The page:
As refreshing as sipping a margarita in the summer breeze sounds, you may have been wondering why a coffee business decided to start serving cocktails and charcuterie? The answer to how Brewpoint’s newest brand, Brewpoint Craft, is a reinforcement of the company’s values may surprise you.
The pandemic left Brewpoint and most other small businesses in a rut. It was relentless and demanded the hard questions be asked. How can we continue to show up for our team and our community? How can we uphold meaningful values, much less, survive as a business?
If you’re familiar with the Brewpoint brand, you know that Brewpoint is a company on a mission to build a better world through their platform. Brewpoint is committed to showing up intentionally in its communities and to bringing coffee — a beverage shared by friends, family and neighbors alike — into these communities.
The vision of building a better world around us also means a committed investment to the world created within Brewpoint, and to everything it touches. Most prominently, the Brewpoint team, our customers, and coffee farmers.
Melissa Villanueva, CEO and Founder of Brewpoint, explains how the struggles of the pandemic begged for compromise in these areas and how Brewpoint was able to expand its mission instead of compromising its values.
Why did you decide to launch a new brand called Brewpoint Craft?
MV: “With the pandemic, I think a lot of us were pressed to think about ways to reinvent the wheel. The truth is, a lot about the specialty coffee industry needs to be reinvented. I think a way to strengthen the industry is to diversify our offerings. Adding specialty cocktails and charcuterie to our spaces was a move born both out of innovation and out of necessity.”
What do you hope Craft will accomplish for the Brewpoint ecosystem?
MV: “As the owner of Brewpoint, there is one goal I have: to collaboratively create an ecosystem that showcases our values in a sustainable way. Due to the low price of specialty coffee to the consumer, it is incredibly difficult to make sure that everyone gets their fair cut. Let me break it down as best I can:
To sum it all up: specialty coffee is not sustainable due to the way it is currently priced. Farmers are more often than not selling the coffee for less than it costs them to farm it.
The other side is that our staff deserves liveable wages. They deserve healthcare. They deserve benefits. But how do we achieve that when specialty coffee isn't priced at what it is worth? If we think about it, specialty wine and beer have such a range we are willing to pay on the consumer side. We can pay $5 for an average glass of wine or we may pay $500 for an amazing glass of wine, but with specialty coffee, the range is $2-$5 for a black cup.
All that it is to say, cocktails and charcuterie add a way for us to diversify our margins and not compromise on the goals we have to pay our team AND our farmers well, so we can keep our business thriving for the long haul.”
What do you hope Brewpoint craft will accomplish for the community?
MV: “Our hope has always been to create authentic community spaces through our business. Now that we may be shifting out of the pandemic, I know that person-to-person connections in spaces like coffee shops are vital to our mental and emotional well-being.
Brewpoint Craft allows us to be a space that gives more options for our community to gather. It's not just coffee to wake you up in the morning, but a cocktail for a date night or a shared charcuterie board to keep the munchies at bay. Adding cocktails and charcuterie gives us the ability to reimagine the hospitality industry for the long haul.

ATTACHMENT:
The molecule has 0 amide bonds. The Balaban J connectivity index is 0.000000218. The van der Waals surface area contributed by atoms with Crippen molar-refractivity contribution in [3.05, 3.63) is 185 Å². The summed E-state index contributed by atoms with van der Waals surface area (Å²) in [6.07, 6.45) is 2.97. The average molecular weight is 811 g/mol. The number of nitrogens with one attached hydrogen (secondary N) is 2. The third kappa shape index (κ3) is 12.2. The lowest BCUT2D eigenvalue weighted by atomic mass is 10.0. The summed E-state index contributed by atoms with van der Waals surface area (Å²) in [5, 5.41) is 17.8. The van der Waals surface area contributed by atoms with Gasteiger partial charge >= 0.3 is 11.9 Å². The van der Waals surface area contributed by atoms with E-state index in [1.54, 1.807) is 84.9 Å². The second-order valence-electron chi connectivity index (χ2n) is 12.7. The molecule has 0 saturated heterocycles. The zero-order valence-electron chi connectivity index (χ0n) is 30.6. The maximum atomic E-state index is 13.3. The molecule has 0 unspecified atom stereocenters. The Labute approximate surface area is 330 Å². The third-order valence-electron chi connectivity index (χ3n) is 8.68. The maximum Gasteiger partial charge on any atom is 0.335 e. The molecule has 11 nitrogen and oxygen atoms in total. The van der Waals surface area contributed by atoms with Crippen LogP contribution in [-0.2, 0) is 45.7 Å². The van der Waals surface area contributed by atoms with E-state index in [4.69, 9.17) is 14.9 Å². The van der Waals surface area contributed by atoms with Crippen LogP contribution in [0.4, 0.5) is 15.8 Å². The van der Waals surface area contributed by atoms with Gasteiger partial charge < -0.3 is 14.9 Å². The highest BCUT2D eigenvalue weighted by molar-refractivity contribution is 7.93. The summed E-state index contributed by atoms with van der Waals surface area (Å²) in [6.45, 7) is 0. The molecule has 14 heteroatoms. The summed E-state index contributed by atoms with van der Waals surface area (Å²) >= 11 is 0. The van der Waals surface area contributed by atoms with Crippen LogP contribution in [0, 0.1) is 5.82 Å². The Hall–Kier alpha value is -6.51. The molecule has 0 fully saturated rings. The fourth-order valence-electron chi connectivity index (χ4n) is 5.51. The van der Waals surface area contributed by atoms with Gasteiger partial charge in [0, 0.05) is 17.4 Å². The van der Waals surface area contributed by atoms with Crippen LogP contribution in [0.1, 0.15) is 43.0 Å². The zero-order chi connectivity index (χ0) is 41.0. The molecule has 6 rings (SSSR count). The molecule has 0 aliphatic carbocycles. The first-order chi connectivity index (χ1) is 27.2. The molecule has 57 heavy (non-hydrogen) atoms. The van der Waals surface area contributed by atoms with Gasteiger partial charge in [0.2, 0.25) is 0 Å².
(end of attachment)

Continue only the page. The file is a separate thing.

We can create a space where our community can connect morning, noon, and night led by a thoughtful team that has emotional and mental bandwidth to give heartfelt service because they feel taken care of, not just by the company but the larger community as well. I should be clear, we are not perfectly there yet in terms of creating an ecosystem that takes care of everyone to the level that we want...but we have a plan to get there.”
What do you mean when you say "reimagine hospitality"?
MV: “That's a big question. Right now, I will say that the larger food and beverage industry is struggling. We have more business, but less staff. We have shortages from every supplier. We have integrated more technology, but don't yet have safeguards, or control, when things go haywire.
AND at the same time, we offer spaces for human connection that haven't been enjoyed for over a year. There's a lot of pressure to make sure things go right, so our community can savor an experience with the people they love.
When I reimagine hospitality, I imagine how we as a community can come together to rebuild places like ours in a way that reminds everyone of our shared humanity through our interactions — both customers and team members alike. I imagine a place where people feel seen and taken care of, while enjoying a product that helps keep the business going for the long haul. Every interaction I have with my team and my community continues to shape this vision, but that is what I imagine when I think about what our industry can provide for our communities.”
Does all of this mean that putting a couple of margs back at Brewpoint Craft is going to build a better world afterall? Kind of. Will it make a meaningful impact on the lives of the Brewpoint staff, coffee farmers and, hopefully, the industry at large? Most definitely.
Going forward, you can expect to hear more from Melissa and Brewpoint about the exploration of this reimagined vision for hospitality. Be sure to follow @brewpointcoffee and @brewpointcraft on Instagram for blog and business updates.